Abstract 13576: Highly Selective LXRbeta Selective Agonist Prevents Progression of Atherosclerotic Lesion without Elevation of Triglyceride
Introduction: It is well known that Liver X Receptors (LXRs) are highly linked with regulation of lipid metabolism. Several LXR agonists were challenged for the prevention or treatment of atherosclerosis in animal models, but the unexpected elevation of triglyceride level was observed presumably due to LXRalpha agonistic action. In this study, we evaluated anti-atherosclerotic effects of K-20950, a novel and highly selective LXRbeta agonist.
Methods and Results: The EC50 values of K-20950 for LXRalpha and LXRbeta were 60 nM and 2.5 nM, respectively, which is 24 times highly selective for LXRbeta. In vitro examinations, K-20950 increased the expression of ABCA1 in J774A.1, RAW264.7, and THP-1, at EC50 of 2 nM, 8 nM, and 0.7 nM, respectively. Additionally, K-20950 increased cholesterol efflux via ApoA1 with dose dependent manner, and sub-maximal effect at concentration of 1 microM were 19.3±0.8% and 19.8±0.4% for J774A.1 and THP-1, respectively. In vivo experiment using LDL receptor knockout mice, twelve-weeks oral administration of K-20950 (1 mg/kg) significantly prevented the progression of aortic lipid deposition area by 56.5%, without affecting triglyceride levels in the liver (128±53 vs. 92±62 mg/g tissue, n=12) compared with control group. GW3965 (10 mg/kg), a non-selective LXR agonist, also prevented the progression of aortic lipid deposition, but it increased triglyceride level markedly in the liver. Oral administration of K-20950 also significantly prevented the aortic lipid content and increased the excretion of macrophage-derived cholesterol into feces compared with control (0.7±0.2 vs. 3.2±1.5%, n=4∼5) in high cholesterol diet-fed hamsters.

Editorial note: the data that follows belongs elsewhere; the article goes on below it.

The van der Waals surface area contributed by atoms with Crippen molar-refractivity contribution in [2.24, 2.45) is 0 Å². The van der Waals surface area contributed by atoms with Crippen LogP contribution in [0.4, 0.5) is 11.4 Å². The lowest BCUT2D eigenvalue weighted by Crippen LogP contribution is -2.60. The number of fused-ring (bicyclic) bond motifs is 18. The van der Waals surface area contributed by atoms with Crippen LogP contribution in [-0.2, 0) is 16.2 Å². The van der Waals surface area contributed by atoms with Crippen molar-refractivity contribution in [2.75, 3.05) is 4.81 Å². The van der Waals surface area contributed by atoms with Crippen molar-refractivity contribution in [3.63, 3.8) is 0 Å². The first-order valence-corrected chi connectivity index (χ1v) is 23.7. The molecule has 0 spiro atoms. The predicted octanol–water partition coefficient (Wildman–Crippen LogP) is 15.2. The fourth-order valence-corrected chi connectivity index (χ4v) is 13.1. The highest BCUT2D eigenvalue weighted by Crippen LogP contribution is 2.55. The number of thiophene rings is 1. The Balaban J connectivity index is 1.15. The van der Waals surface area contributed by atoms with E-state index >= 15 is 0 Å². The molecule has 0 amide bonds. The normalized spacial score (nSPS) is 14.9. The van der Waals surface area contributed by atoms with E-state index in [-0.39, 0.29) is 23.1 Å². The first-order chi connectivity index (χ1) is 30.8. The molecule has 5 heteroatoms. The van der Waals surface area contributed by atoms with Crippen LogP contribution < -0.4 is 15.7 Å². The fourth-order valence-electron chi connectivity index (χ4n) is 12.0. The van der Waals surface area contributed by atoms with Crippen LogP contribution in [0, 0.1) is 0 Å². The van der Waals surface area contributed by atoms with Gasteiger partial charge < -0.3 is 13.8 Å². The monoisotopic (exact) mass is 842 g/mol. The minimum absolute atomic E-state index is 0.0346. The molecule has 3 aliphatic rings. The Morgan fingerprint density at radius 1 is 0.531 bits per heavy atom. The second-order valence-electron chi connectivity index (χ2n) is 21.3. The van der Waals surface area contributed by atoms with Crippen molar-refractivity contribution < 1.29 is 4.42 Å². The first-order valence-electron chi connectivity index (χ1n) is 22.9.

Conclusions: These results suggest that selective LXRbeta agonist can augment the reverse cholesterol transport system without affecting a triglyceride level, and provides a novel approach for the prevention or treatment of atherosclerosis.
- © 2012 by American Heart Association, Inc.